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Rural Ageing and Equality / Vanessa Burholt; Paula Foscarini-Craggs; Bethan Winter
Pages: 311 - 328
Swansea University Author: Burholt, Vanessa
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This chapter draws on data from the ESRC funded research programme Grey and Pleasant Land? An Interdisciplinary Exploration of the Connectivity of Older People in Rural Civic Society (GaPL). It examines ageing and inequality in rural areas of the United Kingdom and explores the intersectionality of...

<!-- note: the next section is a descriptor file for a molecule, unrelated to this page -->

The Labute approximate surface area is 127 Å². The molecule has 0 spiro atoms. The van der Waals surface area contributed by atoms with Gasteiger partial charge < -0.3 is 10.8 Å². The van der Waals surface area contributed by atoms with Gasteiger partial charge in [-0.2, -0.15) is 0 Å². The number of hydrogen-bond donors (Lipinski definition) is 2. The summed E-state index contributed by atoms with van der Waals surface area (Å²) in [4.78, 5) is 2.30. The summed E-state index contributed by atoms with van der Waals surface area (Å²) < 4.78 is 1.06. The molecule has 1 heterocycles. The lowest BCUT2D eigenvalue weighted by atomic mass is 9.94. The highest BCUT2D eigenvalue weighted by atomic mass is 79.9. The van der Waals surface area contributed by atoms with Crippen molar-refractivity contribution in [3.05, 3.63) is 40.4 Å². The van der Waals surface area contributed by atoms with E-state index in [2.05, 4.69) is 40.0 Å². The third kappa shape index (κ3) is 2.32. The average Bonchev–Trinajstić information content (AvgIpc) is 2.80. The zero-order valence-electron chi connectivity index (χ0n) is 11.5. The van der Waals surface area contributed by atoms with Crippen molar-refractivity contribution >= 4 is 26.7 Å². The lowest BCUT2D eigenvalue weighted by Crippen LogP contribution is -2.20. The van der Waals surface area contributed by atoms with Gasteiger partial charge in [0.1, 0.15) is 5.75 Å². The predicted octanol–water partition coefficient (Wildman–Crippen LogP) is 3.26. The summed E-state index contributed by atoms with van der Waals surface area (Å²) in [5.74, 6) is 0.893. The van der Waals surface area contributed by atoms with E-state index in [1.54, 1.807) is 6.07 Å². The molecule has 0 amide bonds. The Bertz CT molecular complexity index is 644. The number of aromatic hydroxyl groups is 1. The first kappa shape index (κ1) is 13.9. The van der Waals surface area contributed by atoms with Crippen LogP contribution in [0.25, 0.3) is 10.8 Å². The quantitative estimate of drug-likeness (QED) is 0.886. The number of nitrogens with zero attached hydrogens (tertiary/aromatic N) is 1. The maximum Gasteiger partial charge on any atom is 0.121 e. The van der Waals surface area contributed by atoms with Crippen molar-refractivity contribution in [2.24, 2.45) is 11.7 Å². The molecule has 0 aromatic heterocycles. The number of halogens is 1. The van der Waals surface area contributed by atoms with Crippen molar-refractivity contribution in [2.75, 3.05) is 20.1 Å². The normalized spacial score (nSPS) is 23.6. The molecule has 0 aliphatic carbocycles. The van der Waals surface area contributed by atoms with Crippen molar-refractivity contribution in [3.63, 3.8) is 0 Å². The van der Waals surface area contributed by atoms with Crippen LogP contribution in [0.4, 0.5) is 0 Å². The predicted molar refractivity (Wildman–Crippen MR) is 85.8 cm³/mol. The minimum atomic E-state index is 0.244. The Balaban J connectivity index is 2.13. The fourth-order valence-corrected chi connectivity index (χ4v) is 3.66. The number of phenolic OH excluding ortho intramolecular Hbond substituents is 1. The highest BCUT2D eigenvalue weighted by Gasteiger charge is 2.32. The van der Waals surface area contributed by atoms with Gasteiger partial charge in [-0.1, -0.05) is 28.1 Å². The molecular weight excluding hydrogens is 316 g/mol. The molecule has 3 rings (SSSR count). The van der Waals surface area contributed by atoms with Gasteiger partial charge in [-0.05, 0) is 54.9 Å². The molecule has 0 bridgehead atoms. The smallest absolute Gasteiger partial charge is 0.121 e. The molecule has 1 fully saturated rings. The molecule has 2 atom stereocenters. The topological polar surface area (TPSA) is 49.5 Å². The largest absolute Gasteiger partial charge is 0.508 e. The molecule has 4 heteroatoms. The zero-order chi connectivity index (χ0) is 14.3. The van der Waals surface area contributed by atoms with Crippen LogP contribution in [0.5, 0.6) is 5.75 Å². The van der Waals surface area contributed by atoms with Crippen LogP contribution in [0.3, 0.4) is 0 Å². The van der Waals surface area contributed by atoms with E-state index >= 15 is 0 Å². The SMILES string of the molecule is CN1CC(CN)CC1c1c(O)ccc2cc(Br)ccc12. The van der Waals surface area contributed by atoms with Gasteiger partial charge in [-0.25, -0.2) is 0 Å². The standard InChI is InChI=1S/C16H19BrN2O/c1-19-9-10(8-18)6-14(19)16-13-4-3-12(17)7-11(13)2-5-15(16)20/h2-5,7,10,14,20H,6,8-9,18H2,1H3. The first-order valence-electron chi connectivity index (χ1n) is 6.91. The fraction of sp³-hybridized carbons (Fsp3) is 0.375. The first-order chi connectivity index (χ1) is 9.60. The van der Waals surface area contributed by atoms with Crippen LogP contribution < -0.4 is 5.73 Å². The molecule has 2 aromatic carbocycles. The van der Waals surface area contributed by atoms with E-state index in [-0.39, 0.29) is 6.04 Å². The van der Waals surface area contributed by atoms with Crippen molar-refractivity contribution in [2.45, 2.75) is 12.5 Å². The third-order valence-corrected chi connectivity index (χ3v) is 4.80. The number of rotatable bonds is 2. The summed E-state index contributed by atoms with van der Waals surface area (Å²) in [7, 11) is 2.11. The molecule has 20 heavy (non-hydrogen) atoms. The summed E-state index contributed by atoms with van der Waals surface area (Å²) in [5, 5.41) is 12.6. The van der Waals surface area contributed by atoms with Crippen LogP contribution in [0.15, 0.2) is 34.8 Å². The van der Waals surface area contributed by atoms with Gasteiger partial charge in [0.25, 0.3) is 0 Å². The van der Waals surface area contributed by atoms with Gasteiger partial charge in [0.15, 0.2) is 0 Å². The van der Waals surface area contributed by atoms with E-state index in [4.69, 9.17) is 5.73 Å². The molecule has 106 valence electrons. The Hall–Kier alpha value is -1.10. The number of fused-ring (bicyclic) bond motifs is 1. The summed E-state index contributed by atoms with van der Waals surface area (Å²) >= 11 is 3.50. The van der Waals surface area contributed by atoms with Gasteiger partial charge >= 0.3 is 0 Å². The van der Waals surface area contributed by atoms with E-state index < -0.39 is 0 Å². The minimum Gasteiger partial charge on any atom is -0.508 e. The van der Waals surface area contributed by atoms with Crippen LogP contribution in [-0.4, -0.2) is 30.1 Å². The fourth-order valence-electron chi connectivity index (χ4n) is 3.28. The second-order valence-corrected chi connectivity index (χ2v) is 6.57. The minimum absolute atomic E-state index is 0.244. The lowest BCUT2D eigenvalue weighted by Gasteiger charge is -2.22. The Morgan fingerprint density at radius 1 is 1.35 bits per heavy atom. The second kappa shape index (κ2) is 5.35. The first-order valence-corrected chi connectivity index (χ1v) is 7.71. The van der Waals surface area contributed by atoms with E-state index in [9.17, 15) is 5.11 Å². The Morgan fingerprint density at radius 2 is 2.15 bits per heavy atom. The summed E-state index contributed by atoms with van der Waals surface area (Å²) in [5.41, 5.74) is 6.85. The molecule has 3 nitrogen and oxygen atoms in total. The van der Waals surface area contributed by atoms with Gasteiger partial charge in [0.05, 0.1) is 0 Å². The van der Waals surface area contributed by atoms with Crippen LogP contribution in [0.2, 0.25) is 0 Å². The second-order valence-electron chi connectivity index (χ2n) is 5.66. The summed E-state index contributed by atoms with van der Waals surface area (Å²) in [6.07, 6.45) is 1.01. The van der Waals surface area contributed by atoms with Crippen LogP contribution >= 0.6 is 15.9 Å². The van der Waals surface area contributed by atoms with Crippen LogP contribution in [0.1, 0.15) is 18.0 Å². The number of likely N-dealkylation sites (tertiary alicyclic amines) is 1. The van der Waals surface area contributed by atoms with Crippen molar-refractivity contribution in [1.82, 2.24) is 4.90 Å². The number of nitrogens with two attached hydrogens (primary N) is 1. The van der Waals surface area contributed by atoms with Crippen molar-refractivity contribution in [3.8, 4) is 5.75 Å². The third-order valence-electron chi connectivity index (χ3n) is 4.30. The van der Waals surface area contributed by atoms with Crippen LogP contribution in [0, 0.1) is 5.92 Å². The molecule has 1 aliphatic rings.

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This chapter draws on data from the ESRC funded research programme Grey and Pleasant Land? An Interdisciplinary Exploration of the Connectivity of Older People in Rural Civic Society (GaPL). It examines ageing and inequality in rural areas of the United Kingdom and explores the intersectionality of rural area with age, gender, marital status, health, and socio-economic status in relation to distribution of resources, recognition, and representation of rural older people. Rural areas are typologized in terms of their population density and nearness to urban locations; level of deprivation; resource dependency; and population turnover/stability. We explore the roles of rural areas are in relation to the distribution of material resources of older people. We capture recognition through social status by the extent one can meet certain lifestyle expectations, thereby examining the relationship between rural area, and participation in the social life of communities. We capture representation by examining civic engagement in the community, but also the degree to which elected officials represent the voices of rural elders which we operationalize as trust in local officials and the strength of local concerns. Overall, we observed that participants living in the most remote and deprived areas had fewer material resources, greater levels of poverty, lower levels of social participation and resources, lower levels of civic participation, and trust in local official, but more local concerns than those in the more affluent and accessible areas. We conclude that the most rural and remote areas are misrecognized in popular, media and policy conceptions of the countryside
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